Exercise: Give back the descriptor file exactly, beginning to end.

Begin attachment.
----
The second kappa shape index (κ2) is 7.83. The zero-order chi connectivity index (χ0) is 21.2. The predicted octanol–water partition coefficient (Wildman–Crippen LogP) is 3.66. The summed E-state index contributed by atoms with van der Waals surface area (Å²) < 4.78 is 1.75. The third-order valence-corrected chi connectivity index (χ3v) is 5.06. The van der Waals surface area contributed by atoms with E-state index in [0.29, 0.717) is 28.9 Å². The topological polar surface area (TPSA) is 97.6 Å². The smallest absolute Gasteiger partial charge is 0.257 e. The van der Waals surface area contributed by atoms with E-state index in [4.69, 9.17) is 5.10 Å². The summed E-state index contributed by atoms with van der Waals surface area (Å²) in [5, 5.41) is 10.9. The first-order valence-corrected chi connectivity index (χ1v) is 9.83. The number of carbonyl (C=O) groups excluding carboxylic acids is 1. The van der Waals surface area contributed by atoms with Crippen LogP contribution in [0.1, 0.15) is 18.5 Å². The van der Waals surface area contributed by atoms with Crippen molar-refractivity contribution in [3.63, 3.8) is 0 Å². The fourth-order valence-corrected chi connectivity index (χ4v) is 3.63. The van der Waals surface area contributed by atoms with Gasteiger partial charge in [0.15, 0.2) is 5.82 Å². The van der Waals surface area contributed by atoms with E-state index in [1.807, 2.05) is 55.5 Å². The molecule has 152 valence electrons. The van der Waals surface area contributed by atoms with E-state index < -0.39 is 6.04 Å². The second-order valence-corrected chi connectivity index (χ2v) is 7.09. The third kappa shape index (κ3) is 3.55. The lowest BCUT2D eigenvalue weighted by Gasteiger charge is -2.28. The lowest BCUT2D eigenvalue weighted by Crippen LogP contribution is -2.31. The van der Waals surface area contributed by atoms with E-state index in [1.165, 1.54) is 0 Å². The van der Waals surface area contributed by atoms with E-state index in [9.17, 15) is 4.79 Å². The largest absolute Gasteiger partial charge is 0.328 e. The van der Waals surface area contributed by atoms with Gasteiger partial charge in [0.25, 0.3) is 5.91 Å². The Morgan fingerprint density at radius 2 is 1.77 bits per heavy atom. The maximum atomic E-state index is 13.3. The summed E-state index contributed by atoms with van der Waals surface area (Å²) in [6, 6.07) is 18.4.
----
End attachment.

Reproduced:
The second kappa shape index (κ2) is 7.83. The zero-order chi connectivity index (χ0) is 21.2. The predicted octanol–water partition coefficient (Wildman–Crippen LogP) is 3.66. The summed E-state index contributed by atoms with van der Waals surface area (Å²) < 4.78 is 1.75. The third-order valence-corrected chi connectivity index (χ3v) is 5.06. The van der Waals surface area contributed by atoms with E-state index in [0.29, 0.717) is 28.9 Å². The topological polar surface area (TPSA) is 97.6 Å². The smallest absolute Gasteiger partial charge is 0.257 e. The van der Waals surface area contributed by atoms with E-state index in [4.69, 9.17) is 5.10 Å². The summed E-state index contributed by atoms with van der Waals surface area (Å²) in [5, 5.41) is 10.9. The first-order valence-corrected chi connectivity index (χ1v) is 9.83. The number of carbonyl (C=O) groups excluding carboxylic acids is 1. The van der Waals surface area contributed by atoms with Crippen LogP contribution in [0.1, 0.15) is 18.5 Å². The van der Waals surface area contributed by atoms with Crippen molar-refractivity contribution in [3.63, 3.8) is 0 Å². The fourth-order valence-corrected chi connectivity index (χ4v) is 3.63. The van der Waals surface area contributed by atoms with Gasteiger partial charge in [0.15, 0.2) is 5.82 Å². The van der Waals surface area contributed by atoms with E-state index in [1.807, 2.05) is 55.5 Å². The molecule has 152 valence electrons. The van der Waals surface area contributed by atoms with E-state index < -0.39 is 6.04 Å². The second-order valence-corrected chi connectivity index (χ2v) is 7.09. The third kappa shape index (κ3) is 3.55. The lowest BCUT2D eigenvalue weighted by Gasteiger charge is -2.28. The lowest BCUT2D eigenvalue weighted by Crippen LogP contribution is -2.31. The van der Waals surface area contributed by atoms with E-state index in [1.165, 1.54) is 0 Å². The van der Waals surface area contributed by atoms with E-state index in [9.17, 15) is 4.79 Å². The largest absolute Gasteiger partial charge is 0.328 e. The van der Waals surface area contributed by atoms with Gasteiger partial charge in [0.25, 0.3) is 5.91 Å². The Morgan fingerprint density at radius 2 is 1.77 bits per heavy atom. The maximum atomic E-state index is 13.3. The summed E-state index contributed by atoms with van der Waals surface area (Å²) in [6, 6.07) is 18.4.